30 Health Benefits Coming From Your Cup of Coffee
Your daily cup of joe is even better for you than you thought.
If you can't start your day without a cup of coffee, you're far from alone. According to the results of a survey presented at the National Coffee Association (NCA) annual meeting in 2018, 64 percent of people polled said they drank coffee in the past 24 hours, and 70 percent of coffee drinkers polled in a survey by Nestlé said that coffee makes them a better person.
But it's not just warm fuzzy feelings you're going to get from your daily cup of joe. Coffee is linked with a slew of incredible health benefits, as well. Read on to discover why drinking coffee is a boost for your entire body, not just your mood.
READ THIS NEXT: Drinking This Popular Beverage Can Cause Liver Disease—And No, It's Not Alcohol.
It can help reduce your risk of Alzheimer's.
Unfortunately, there's no cure for Alzheimer's, the disorder that slowly causes memory loss and mental decline. But coffee could help reduce the risk of developing it in the first place. A 2006 review of research published in Neurology Research found drinking high levels of coffee was associated with up to a 30 percent reduction in Alzheimer's risk.
It can help protect against dementia.
Coffee is pretty powerful—especially when it comes to dementia. In a 2017 study published in the journal Scientific Reports, researchers found 24 compounds that could possibly boost a brain enzyme that protects against dementia—and caffeine is one of them.
It can sharpen your memory.
One of the best benefits of coffee? Its ability to give your memory a boost. In a small study from the Radiological Society of North America, researchers found two cups of coffee was able to boost participants' short-term memory skills because of caffeine's effect on higher brain function.
It can give your brain a boost.
After one too many long nights at the office, it's not uncommon to experience mental fatigue. If you want to get your mental health back on track to avoid more serious health problems, drink some coffee: A 2010 review in the journal Nutrition found caffeine can help decrease the exhaustion you're feeling by perking your body up.
It could make you smarter.
In need of a brain boost? Grab some coffee. Thanks to the caffeine in your mug, you could experience an increase in mental performance, according to a 2016 review published in Neuroscience & Biobehavioral Reviews. Whether you're trying to learn something new or find a solution to a problem, sipping on your go-to brew will make a difference.
It can sharpen your reaction time.
Feeling a little slow lately? All it might take to get your body back to working at a normal pace is a little coffee. A 2005 study from the Radiological Society of North America found it doesn't take much—just a couple cups—to improve your reaction time, making you better at everything from noticing something scary like smoke in your home to braking for a stop sign.
It may help ease depression.
If drinking a cup or two of coffee tends to make you feel good mentally, there's a reason for that: A 2014 study published in the World Journal of Biological Psychiatry found that coffee actually acts as a mild antidepressant by boosting feel-good neurotransmitters in the brain. After examining 44,000 men and 74,000 women, they found a few cups of brew even reduced the risk of suicide by 50 percent.
It can boost your mood.
Coffee not only works as a mild antidepressant in some people, but it also helps prevent mood swings, making you feel happier overall. A 10-year-long 2011 study published in JAMA found that coffee can have a serious mood-boosting effect in people with depression.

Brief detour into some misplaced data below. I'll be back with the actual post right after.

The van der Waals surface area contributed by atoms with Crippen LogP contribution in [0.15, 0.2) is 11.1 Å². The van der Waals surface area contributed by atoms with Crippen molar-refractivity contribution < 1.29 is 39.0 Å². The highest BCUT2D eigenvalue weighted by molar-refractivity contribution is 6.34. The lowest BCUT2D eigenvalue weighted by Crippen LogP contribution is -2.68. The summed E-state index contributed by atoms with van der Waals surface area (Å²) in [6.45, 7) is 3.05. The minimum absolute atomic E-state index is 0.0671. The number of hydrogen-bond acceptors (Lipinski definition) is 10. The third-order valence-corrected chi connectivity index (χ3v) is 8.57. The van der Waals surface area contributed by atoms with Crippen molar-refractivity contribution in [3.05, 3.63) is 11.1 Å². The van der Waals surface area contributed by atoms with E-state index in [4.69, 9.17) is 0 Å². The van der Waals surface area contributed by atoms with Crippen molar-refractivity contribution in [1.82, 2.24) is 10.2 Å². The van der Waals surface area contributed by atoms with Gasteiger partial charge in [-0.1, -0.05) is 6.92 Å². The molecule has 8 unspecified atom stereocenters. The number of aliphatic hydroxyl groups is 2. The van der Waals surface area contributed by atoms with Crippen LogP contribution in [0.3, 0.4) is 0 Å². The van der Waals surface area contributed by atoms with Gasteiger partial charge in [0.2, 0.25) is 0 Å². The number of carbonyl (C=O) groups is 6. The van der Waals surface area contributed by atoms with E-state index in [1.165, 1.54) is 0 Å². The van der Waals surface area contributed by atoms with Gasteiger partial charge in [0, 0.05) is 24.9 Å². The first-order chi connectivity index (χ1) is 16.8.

It can help improve coordination.
Being coordinated is a true blessing, and if you could use some help in that department, you're not alone. A 2010 review in the journal Nutrition found the caffeine in coffee can actually enhance neuromuscular coordination, making your brain send messages to your muscles faster. That helps with a lot of things, tripping on random cracks in the sidewalk included.
It can lower your risk of Parkinson's disease.
Parkinson's slowly develops over the years, causing tremors, slow movements, speech problems, and other health issues—but drinking coffee could play a role in preventing it: A 2007 study published in Movement Disorders found those who drank coffee every day had a lower risk of developing the disease than non-drinkers.
It can reduce your risk of multiple sclerosis.
Don't feel bad about those days you drink a little too much coffee. A 2016 study published in the Journal of Neurology, Neurosurgery, and Psychiatry found drinking a high consumption can help reduce your risk of multiple sclerosis, a disease that causes the immune system to attack the protective covering of the nerves in the brain, spine, and eyes.
And not just by a little, either: Researchers found that drinking more than four cups of coffee could reduce your risk by 31 percent.
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It can help ease a headache.
Caffeine withdrawal can trigger a headache—and downing a cup of joe can help relieve it. Why? According to the National Headache Foundation, caffeine contains properties that narrow the blood vessels and restrict blood flow, which in turn helps relieve the throbbing pain you're experiencing in your noggin.
In fact, when you add an actual pain reliever into the mix, you can increase the pain-relieving effect by 40 percent.
It can help reduce your risk of heart disease.
Heart disease—a disorder of the blood vessels that leads to heart attacks—causes more than 600,000 deaths in the U.S. every year. Luckily, coffee could help keep your ticker healthy. A 2017 study published in the Annals of Internal Medicine suggests drinking your favorite brew might even reduce your risk of dying from the disease.
It could lessen your stroke risk.
Strokes are scary business, and drinking coffee could help reduce your risk of having one.
In a 2017 study published in the Annals of Internal Medicine, researchers found those who love their daily brew had a reduced risk of death from many causes, strokes included.